Sure, this could be defeated if abc.com is compromised. However, an MITM attack would require two separate CA authorities to be fooled or compromised. And adding verification hosts (verify1, verify2, ...) would provide additional 'witnesses' against a MITM.

Comment One reply (Score 0) 1293

Slashdotter here, who disbelieves evolution.

As for "evolution is incontrovertible" argument...

  - "Entropy and Evolution" http://dx.doi.org/10.5048/BIO-C.2013.2 (Published)

  - "A Second Look at the Second Law”, http://www.math.utep.edu/Faculty/sewell/AML_3497.pdf (Accepted, but withheld from publication “not because of any errors or
technical problems found by the reviewers or editors, but because the Editor-In-Chief subsequently concluded that the content was more philosophical
than mathematical,” according to the apology later published in the related journal.)

  - Generations past have accepted the sun as been the day's source of light, and the moon the night's. Are their identical sizes (identical as far as our eyes are concerned) a massive coincidence? Or evidence of design.

- If you saw a exponential decay curve (i.e. a long tail curve), with the tail quite apparently truncated at some point, would you assume an event likely caused the truncation?

One such curve is 'number of trees' (Y axis) versus 'tree-rings per tree' (X axis). The truncation is around 4800 tree-rings (X axis) - the number of rings in the oldest trees. If you allow for some trees adding more a ring a year (they do, but very rarely), this roughly coincides with the Biblical date for Noah's flood (4350 years ago), when the then-exant forest of the world would have been destroyed.

Another coincidence?

Comment Re:GPL trumps BSD as a usable open source licence (Score 1) 335

Well, if BSD wasn't around maybe OSX wouldn't be a viable Windows competitor. Maybe we'd still be using a successor of Trumpet WinSock to connect Windows PCs to the Internet. Maybe LLVM and gcc wouldn't be used to create widely-used mobile and desktop consumer applications (i.e. OSX application, using XCode). Maybe mobile applications would still be built mostly using Visual C++ to Windows Phone apps.

Comment Re:Linus said something... (Score 1) 552

Or more likely, his new motherboard chipset (or new drivers), caused the problem.

For example:
http://en.wikipedia.org/wiki/Trim_(computing) ...
The RST (Rapid Storage Technology Option Rom ) and drivers are only allowing Trim to pass to the controller onto the drive in Intel 7 series chipsets using driver versions post 11.2.0.0.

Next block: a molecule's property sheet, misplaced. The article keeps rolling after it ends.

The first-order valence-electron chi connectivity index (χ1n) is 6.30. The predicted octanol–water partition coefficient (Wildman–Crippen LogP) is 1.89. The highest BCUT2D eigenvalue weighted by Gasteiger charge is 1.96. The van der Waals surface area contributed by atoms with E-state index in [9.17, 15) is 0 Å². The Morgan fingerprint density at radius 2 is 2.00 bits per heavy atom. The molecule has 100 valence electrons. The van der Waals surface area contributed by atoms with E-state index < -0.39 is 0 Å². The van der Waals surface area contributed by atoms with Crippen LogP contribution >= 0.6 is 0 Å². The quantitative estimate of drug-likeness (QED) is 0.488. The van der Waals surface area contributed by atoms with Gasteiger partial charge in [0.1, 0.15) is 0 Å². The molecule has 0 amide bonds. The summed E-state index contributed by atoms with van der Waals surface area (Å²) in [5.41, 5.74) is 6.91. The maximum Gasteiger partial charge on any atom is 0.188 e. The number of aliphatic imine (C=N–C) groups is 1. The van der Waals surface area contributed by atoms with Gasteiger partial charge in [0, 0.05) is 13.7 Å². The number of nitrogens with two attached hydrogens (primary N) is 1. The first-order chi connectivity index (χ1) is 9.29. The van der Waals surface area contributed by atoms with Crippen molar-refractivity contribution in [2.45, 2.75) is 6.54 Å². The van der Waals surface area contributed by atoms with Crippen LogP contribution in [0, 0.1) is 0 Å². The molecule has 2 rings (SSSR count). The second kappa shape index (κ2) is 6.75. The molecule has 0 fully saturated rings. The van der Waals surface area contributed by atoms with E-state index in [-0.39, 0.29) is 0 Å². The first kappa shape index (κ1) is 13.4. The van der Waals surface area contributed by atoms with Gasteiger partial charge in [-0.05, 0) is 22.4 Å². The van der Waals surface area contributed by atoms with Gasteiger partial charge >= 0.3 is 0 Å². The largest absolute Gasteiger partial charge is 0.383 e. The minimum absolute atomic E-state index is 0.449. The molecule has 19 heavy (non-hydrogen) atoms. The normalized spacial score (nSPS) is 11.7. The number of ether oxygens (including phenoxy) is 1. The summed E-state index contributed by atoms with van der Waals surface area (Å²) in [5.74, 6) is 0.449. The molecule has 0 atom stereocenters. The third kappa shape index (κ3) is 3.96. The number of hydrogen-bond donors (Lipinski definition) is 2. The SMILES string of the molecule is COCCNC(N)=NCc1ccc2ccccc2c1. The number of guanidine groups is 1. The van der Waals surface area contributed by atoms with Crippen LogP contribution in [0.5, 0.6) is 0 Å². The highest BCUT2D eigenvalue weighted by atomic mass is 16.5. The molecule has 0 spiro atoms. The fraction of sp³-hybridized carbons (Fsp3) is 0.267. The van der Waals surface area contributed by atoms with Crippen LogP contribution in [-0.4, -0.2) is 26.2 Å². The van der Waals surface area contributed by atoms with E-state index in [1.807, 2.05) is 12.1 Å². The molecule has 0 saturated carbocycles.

Comment Re:Hand Sanitizer (Score 1) 212

There are any number of factors that could contribute to weight gain, but the most important of them all is poor diet.

As long as your diet is in order and you are active, your body cannot magically consume more than what you're putting into it. Calories in vs. calories out.

Ultimately, no matter what the other factors are, you are not going to gain weight by eating less. Sure, how your weight loss occurs, the distribution etc may vary based on genetics and other factors. But that it will occur is indisputable.

I went from extremely active (i.e. rowing and rock climbing almost every single day) to being lethargic (desk job, lots of drinking) and gained ~35 extra lbs. This happened in my mid-late twenties, and I found that it significantly affected my metabolism.

Getting my diet in checking and getting back into an active lifestyle (back to rock climbing, rowing, lifting, and running 3-4 days a week), I have noticed an increase in my own metabolism, and a change in terms of what I crave.

Given my level of activity, I sometimes go into a buffet and pile on food because otherwise, I won't recover well enough, and risk injury (not to mention, I actually lose weight). Of course, people who do not know me well enough make fun of me and ask if I am "not on a diet anymore".

I am always on a diet, but I like to think of it as a lifestyle -- because no matter what I eat, I watch my macros and track every morsel. And when I go over or under, I compensate. Eat too many carbs today? Eat less carbs tomorrow and more fat and protein. Go over my calories for the day? Run an extra few miles to compensate. Not enough protein this week? Make myself a few extra protein shakes. Drop in my squats or bench? Eat more. Drop in the size of my arms? Eat more, lift heavier.

Comment Re:I hit 190 and stay there (Score 1) 212

Here is the simple solution:

1. Calculate what your TDEE is (not just your BMR), based on your level of activity. As you lose or gain weight, make sure you calculate your TDEE.accordingly.

2. If you eat more, burn more. As simple as that. It comes down to how anal you are (e.g. even if it's 2 am at night, I try and run off my excess calories for the day), but basically ~3500 calories = 1 lb.

3. So, now, if you're gaining weight, then, cut your calories until your weight is stable. Then decrease by ~500 calories a day (either by eating less or by burning more) and you will see a drop.

4. You won't see your weight drop instantly -- what typically happens is that you'll see a "whoosh". Your weight will remain unchanged for 3-4 weeks, and then it suddenly drops by a lot.

5. Staying active -- i.e. lifting regularly, doing cardio, and generally being not lethargic -- helps raise your TDEE.

6. Consuming enough protein to make sure your body can heal itself and can keep the muscle mass (~1g/lbm) will mean that when your weight drop, it's mostly fat loss and not fat and muscle loss.